…I do believe that’s the longest palindrome I’ve ever seen.

In that case, hold onto your hat. Attempting to improve upon the classic A man, a plan, a canal – Panama!, Guy Steele came up with this one thirty years ago:

A man, a plan, a canoe, pasta, heros, rajahs, a coloratura, maps, snipe, percale, macaroni, a gag, a banana bag, a tan, a tag, a banana bag again (or a camel), a crepe, pins, Spam, a rut, a Rolo, cash, a jar, sore hats, a peon, a canal – Panama!

2013/07/22
9:45am
San Diego, CA
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Wow. That’s spectacular! Might have to use it on the air sometime. Thanks, Ron! :-)

2013/07/23
11:25pm
Robert
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What palindromic statement can be made infinitely long, in any Roman language?
 

This list is symmetrical excluding this sentence mirrored at the end : … x y z y x … d n e e h t t a d e r o r r i m e c n e t n e s s i h t g n i d u l c x e l a c i r t e m m y s s i t s i l s i h t

 
Lacking poetry, yes, but a perfect statement,  perfect logic.
 
Now there might be objection that the list makes no sense. But it does make sense: it meets the definition that is right in there !
 
And then if you allow that a ‘list‘ can include colons and blanks and nulls, then you can position those elements in so the whole thing becomes perfectly symmetrical.
2013/07/24
9:50am
Glenn
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I think I have a legitimate concern. First, I loved the use of percale in Ron’s Panamanian palindrome. Then I concede that there likely were cotton sheets employed by the canal workers during the construction. Then I find myself evaluating each item on the list to see if it might reasonably played a role in the construction of the Panama canal. They had to eat, so pasta, macaroni, Spam, heros (aka. hoagies, subs, etc.), a crepe are easy.

Finally, I muse about the unlikeliest of items in the list and try to devise absurd ways in which they might rightly appear in the list — a coloratura.

Is it just me?

2013/07/24
12:31pm
Ron Draney
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Glenn, if you limit yourself to the period 1881-1914 when the Panama Canal was under construction, it’s harder to justify either Spam or a Rolo, since both (by a remarkable coincidence) were introduced in 1937. You could more easily have a coloratura visiting the site, although it’d have to be someone other than the obvious choice: Yma Sumac, who was born in not-so-distant Peru, but not until 1922.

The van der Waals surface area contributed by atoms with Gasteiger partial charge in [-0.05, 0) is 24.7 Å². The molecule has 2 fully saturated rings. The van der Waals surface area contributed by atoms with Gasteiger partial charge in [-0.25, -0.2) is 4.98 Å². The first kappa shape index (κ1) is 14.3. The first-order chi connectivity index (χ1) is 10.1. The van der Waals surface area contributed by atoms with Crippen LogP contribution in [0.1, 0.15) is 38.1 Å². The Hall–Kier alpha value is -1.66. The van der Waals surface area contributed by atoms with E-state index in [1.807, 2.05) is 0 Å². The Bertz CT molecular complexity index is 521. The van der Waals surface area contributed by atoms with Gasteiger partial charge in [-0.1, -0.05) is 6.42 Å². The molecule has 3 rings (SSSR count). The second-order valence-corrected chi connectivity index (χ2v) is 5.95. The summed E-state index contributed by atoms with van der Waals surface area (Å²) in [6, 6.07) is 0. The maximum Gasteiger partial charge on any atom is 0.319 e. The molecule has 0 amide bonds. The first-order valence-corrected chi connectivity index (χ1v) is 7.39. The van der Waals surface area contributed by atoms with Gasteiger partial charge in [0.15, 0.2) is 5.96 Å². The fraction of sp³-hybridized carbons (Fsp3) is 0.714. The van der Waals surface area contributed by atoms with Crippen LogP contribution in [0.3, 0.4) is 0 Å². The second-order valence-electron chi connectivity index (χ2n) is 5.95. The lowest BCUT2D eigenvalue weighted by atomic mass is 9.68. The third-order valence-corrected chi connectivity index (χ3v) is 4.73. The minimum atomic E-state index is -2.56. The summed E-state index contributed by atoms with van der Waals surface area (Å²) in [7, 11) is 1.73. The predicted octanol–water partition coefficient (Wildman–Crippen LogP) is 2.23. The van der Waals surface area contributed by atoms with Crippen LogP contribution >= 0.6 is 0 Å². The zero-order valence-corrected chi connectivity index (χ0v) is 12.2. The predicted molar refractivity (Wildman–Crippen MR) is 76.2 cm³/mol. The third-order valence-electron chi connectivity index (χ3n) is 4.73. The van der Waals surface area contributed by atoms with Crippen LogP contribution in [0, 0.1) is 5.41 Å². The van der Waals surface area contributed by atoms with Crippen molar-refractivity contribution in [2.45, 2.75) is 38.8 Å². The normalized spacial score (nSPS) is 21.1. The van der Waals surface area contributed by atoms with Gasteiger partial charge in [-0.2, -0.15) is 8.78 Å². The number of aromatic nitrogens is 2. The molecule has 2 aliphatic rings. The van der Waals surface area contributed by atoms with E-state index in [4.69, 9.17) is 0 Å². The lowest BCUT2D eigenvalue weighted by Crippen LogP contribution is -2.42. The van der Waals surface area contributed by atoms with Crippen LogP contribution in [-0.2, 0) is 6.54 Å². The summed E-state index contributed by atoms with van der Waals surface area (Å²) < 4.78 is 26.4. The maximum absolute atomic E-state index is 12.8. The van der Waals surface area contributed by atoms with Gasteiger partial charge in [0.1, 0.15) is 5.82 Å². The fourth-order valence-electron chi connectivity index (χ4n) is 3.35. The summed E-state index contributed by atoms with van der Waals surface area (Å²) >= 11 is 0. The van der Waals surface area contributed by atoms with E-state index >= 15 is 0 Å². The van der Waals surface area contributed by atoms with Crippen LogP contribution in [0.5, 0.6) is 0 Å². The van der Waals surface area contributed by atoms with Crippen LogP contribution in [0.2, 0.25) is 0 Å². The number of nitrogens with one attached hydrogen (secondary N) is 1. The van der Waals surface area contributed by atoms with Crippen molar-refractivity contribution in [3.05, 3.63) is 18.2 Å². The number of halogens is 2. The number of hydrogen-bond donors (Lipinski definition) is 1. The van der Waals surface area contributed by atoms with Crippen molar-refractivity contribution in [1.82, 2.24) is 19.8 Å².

2013/07/24
3:18pm
Glenn
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Would that be Spam the canned meat, Spam the junk mail, or Spam the orange beverage?

2013/07/24
10:16pm
Ron Draney
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Well, as I said, Spam the canned meat came to market in 1937. Spam the junk mail was a term was first applied almost fifty years later, and based on a 1970 Monty Python sketch that was in part about the canned meat.

I don’t know of any orange beverage called Spam. Are you perhaps misremembering the resolution of the AWWW caller who found a meal plan featuring a mysterious “Tang”, which turned out to be an early competitor brand to Spam?

Everybody’s favorite online research tool, Wikipedia, further suggests that “SPAM” can refer to Smooth-particle applied mechanics, the use of smoothed-particle hydrodynamics computation to study impact fractures in solids. It seems even more unlikely that they were using this discipline, at least under this acronym, in pre-WWI Panama.

2013/07/25
11:26am
Glenn
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It was indeed a call-back, intentional, to the delightful and unmistakable Tang leitmotif. I added it for grins for the regulars.